Willy Kahzar escaped being eaten by a giant plant monster and now has the keys to a dimension-spanning magical kingdom. Oh, and an ancient evil wizard wants to eat his flesh and half his servants want him gone. No pressure!
The Maestro is dead, long live the Maestro! For William Little, being last in line for the throne didn’t grant any exemptions from the brutality of Wizarding school, Hogwarts it wasn’t. Now, Willy’s family is dead and he’s the new Maestro, armed with the most powerful spell in creation, he has a few lessons of his own for the mad mages of his new magical kingdom. What could go wrong?
What’s the skinny?
Will’s the new Maestro and the realms must bow before his infinite wisdom and cater to his every whim. But first, it’s flashback time. The letter to Hogwarts has arrived and the instructors here make Professor Snape look like a sweet little kitten. Will is quick to discover that he’s a natural at learning magic and making mops and buckets dance around like it’s Fantasia is admittedly pretty hilarious. Unfortunately the cost of fame with his classmates proves to be his undoing, as he discovers the hard way that magic is anything but safe.
Behold citizens of the realms, the Khaleesi reforms are here! As head honcho, Will’s agenda is to quickly enact sweeping reforms across his kingdom, and while the citizens may be overjoyed with the changes, the folks in charge are anything but. Powerful people want to kill him, powerless people want to worship him, but bigger still is the return of a very special person from his past.
What’s the catch?
The flashbacks are such a tease. There’s so much I want to know about Will’s past, how he gained such prodigious skill and why he was exiled. Skroce has me enthralled but I don’t feel that the audience is getting enough in this space. More please.
Is it good?
Skroce is a master of detail. You don’t have to look closely at each panel to understand the story, but if you do you’ll be rewarded, especially in the flashbacks. It speaks volumes to me when an artist takes the time to ensure all of the minor filler characters no one is paying attention to have fully fleshed out unique outfits, accessories and physical features. There continues to be an element of gore and extreme violence, but it doesn’t come in excess. That being said, when it does, man is it gruesome.
Dave Stewart is an Eisner Award winning colorist and there’s no question why if you look at his work here. The colors are bright and vivid, and when combined with Skroce’s pencil work they result in a comic that’s so freaking gorgeous it’s got to frustrate people who don’t get to work with him.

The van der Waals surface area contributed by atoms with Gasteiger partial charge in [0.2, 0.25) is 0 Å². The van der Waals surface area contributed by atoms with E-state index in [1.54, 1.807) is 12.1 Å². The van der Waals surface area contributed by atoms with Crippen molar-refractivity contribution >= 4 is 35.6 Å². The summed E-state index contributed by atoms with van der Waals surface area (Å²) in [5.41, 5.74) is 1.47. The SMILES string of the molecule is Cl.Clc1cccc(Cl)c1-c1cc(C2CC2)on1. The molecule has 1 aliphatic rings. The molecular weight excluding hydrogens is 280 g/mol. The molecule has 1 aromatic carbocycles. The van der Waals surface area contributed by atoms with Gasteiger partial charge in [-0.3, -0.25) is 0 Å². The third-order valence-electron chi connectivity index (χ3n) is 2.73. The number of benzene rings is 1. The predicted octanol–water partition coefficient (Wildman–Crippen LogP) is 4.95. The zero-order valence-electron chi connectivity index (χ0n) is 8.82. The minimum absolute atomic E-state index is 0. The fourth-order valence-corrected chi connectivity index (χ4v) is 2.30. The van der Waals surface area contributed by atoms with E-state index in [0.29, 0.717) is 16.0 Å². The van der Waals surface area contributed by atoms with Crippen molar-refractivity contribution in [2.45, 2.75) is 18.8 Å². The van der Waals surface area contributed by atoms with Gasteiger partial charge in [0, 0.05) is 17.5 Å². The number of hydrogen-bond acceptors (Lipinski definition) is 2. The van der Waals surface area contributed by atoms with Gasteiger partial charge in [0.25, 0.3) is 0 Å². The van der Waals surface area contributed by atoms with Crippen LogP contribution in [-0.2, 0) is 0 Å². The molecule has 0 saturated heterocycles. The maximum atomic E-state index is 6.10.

The humor of this book continues to press all the right buttons with me. Will’s hilariously named “Khaleesi reforms” are about outlawing slavery, liberty, the pursuit of happiness and raising up the persecuted masses. Which is exactly what our favorite dragon queen is always going on about, but as with Miss Stormborn, these changes really piss off the powerful people. I’m also a big fan of our newest antagonist, the wizard Lord Rygol. A figure from the new Maestros’ not so distance past, he looks like a cross between Odin and Legolas which doesn’t escape the notice of our hero. After some heated words from Rygol Will elegantly refers to him as a “Lembas bread gobbling muthafucker!” God, I love this guy.
Steve Skroce has landed us somewhere in the middle of Harry Potter, Lord of the Rings and Tommy Boy. Instead of David Spade running around keeping our hero out trouble, we have a guy with a sunflower for a head, his badass mom and a talking sword that’s fond of music. Yeah, this book is f-----g awesome. Though I saw the big twist at the end of this issue coming, it feels a little too obvious to be what it appears. There are three possible angles that I can see and that doesn’t even involve the super scary flesh eating homeless fart wizard (Mardok).
I’m reading quite a few comic books right now and this one is without question the most fun. Not only is the art absolutely gorgeous but it’s also hilarious and has a truly unique play on fantasy. Do yourself a favor and pick it up — you won’t regret it.
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